Competition for an audience wasn’t able to stop Alpha Psi Omega’s (APO) Snowfest talent show.
The theater fraternity’s show had a small audience due to two plays running simultaneously, but those in attendance laughed to parodies on Christmas tunes, popular songs and “illusion” magic that really didn’t fool anybody.
Theater and social work sophomore Christopher Biek is in charge of APO. The show followed the induction of seven new members into the fraternity.
“Half of the theater department is actually in Snow Queen and then we have Thomas the Train going on in the main theater, so we competed with a lot,” Biek said.
Five acts were entered and first, second and third place were awarded humorous gifts. Places were decided by the intensity of the audience’s applause to an act.
Donations of winter clothes for children were collected at the event.
Admission was free, but entering an act cost $5 or a donation of a pair of gloves. Biek championed the economic advantage of donating handwear.
“I thought it was a better deal to bring gloves,” he said.
Justin Gouthro, a Spanish, French and international studies senior, and Zachary Brissette, an accounting and political science junior, were the only act without an APO member, but they took home first place with a rendition of “Hollywood’s Not America” by Ferras.
Their first place win will serve them well, Biek said.
Gouthro and Brissette’s group received a college gift basket of macaroni and cheese, ramen noodles and pop corn.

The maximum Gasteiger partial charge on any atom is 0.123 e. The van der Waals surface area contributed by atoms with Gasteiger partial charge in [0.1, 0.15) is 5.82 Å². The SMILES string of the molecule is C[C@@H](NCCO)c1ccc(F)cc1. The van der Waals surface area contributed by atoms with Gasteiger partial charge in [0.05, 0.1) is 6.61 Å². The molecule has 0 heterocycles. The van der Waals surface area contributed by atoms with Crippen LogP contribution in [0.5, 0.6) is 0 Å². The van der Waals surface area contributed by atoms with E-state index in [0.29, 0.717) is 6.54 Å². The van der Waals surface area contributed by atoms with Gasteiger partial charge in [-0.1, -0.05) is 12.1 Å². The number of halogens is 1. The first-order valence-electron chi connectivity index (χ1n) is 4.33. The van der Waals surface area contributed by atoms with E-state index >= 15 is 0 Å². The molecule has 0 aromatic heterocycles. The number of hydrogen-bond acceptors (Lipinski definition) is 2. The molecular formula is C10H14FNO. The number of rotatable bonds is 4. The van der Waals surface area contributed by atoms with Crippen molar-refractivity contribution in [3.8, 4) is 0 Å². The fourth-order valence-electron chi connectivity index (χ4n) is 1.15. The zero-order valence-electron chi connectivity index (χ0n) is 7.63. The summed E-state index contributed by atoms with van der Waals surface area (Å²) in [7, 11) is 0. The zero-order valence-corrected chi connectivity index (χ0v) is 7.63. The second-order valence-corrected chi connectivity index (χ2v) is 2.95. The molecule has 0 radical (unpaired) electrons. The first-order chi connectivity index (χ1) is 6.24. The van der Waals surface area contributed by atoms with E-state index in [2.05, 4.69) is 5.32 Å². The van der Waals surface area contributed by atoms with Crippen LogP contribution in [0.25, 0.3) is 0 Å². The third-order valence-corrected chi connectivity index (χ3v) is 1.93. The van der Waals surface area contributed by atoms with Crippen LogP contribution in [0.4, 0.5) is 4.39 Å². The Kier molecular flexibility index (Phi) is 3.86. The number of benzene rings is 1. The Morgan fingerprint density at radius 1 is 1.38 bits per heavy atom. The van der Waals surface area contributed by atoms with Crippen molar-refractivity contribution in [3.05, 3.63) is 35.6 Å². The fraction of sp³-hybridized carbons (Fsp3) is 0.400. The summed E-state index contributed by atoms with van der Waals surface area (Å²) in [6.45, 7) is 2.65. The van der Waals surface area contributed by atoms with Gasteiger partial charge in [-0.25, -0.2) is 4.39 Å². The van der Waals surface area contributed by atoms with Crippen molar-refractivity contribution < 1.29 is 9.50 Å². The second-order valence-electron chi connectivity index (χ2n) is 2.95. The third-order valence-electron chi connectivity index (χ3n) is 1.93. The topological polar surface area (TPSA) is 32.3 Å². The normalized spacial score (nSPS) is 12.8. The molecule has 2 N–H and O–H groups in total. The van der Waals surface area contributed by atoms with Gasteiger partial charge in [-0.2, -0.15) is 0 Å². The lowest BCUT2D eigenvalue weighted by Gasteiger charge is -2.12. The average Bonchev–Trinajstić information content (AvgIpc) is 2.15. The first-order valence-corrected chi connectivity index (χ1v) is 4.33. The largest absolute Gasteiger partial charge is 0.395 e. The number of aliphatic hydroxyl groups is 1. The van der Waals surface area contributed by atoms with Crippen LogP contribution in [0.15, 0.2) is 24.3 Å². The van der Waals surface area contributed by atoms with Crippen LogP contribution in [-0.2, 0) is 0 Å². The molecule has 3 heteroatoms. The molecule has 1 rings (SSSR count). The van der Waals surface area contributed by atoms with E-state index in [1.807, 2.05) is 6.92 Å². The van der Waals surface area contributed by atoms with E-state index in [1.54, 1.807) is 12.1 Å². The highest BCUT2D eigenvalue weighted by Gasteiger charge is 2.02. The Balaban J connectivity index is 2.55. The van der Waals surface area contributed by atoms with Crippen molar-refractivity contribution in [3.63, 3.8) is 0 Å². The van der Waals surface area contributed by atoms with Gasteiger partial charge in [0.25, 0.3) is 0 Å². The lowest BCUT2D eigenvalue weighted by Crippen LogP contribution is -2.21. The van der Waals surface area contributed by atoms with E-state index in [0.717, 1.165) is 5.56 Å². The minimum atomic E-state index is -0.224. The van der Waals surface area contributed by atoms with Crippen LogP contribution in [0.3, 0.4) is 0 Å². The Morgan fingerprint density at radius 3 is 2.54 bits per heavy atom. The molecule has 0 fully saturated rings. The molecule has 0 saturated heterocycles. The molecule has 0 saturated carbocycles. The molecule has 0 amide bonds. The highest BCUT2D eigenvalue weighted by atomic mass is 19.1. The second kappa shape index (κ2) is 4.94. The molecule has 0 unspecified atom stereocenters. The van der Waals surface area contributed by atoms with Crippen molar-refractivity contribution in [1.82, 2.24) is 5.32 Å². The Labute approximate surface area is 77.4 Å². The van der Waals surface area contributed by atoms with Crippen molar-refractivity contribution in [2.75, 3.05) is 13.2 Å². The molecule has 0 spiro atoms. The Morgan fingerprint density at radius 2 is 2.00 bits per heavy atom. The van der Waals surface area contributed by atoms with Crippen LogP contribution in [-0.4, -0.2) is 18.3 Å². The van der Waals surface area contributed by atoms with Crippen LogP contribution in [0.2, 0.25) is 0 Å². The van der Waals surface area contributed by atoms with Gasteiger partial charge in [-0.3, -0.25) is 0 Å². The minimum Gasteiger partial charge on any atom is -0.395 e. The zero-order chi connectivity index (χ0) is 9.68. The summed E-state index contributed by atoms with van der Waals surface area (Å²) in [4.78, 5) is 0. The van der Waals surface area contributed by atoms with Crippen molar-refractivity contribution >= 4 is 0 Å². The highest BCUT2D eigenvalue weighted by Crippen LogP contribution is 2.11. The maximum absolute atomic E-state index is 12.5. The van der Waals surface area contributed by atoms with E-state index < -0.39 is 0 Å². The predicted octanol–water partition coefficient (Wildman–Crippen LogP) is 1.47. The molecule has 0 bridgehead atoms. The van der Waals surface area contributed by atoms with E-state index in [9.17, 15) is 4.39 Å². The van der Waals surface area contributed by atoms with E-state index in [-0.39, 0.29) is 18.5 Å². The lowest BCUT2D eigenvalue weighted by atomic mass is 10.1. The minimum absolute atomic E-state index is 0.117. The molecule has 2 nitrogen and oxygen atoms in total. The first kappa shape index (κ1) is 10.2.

“Basically it’s what every college student lives off of and gets malnutrition from,” Biek said.
“We both didn’t even realize it was a competition,” Gouthro said. “We were thinking it was just a fun event to come and play in and for people to enjoy and didn’t know there were going to be prizes.”
“We are definitely going to eat that basket,” he added, “Literally the whole basket.”
Physics senior Mike Saloka received second place and a bag of apples, which he said might turn into apple pie. Saloka used “illusion” magic, which included goofy tricks that nearly anyone could do.
Saloka wowed the audience with a trick that had his leg disappear behind a blanket. When the blanket was removed his leg would “suddenly” reappear to the audience’s surprise. He had to talk himself into entering because he wasn’t able to practice much.
“It took me about five minutes [to prepare],” he said “I was like ‘all right I got this. I can make my leg disappear. I’m good.’ And then it was convincing myself that this was actually a good idea to go up against people that actually have talent with this thing that I just threw together.”
Saloka was confident his APO friends would receive his “illusion” magic well. Snowfest gave him another opportunity to showcase his humor.
“[I can] make a fool of myself in front of people who already know I am a fool,” Saloka said.
Third place was shared between a parody on “I’ll Be Home for Christmas” by Danielle Schoeny and Andrea Knoll, and “How the Other Half Lives” by Amanda Mueller and Allison Murray.
Schoeny, a theater senior, acted as a passionate singer who messes up the words to the song, which upsets Knoll, a theater senior.
Mueller, a theater sophomore, and Murray, a marketing sophomore, played women who wanted to experience being rich or poor.
APO’s next big event is the Tony Awards this spring. The awards recognize the most outstanding actors from SVSU plays in the same academic year.
The theater department has more than just APO. The improv group Work n’ Progress meets from 5 a.m. to 7 p.m. Thursdays.
Murray encourages all students to attend theater events such as APO sponsored events, Work n’ Progress and SVSU plays.
“We are going to start doing more events so people should watch out for [us],” he said.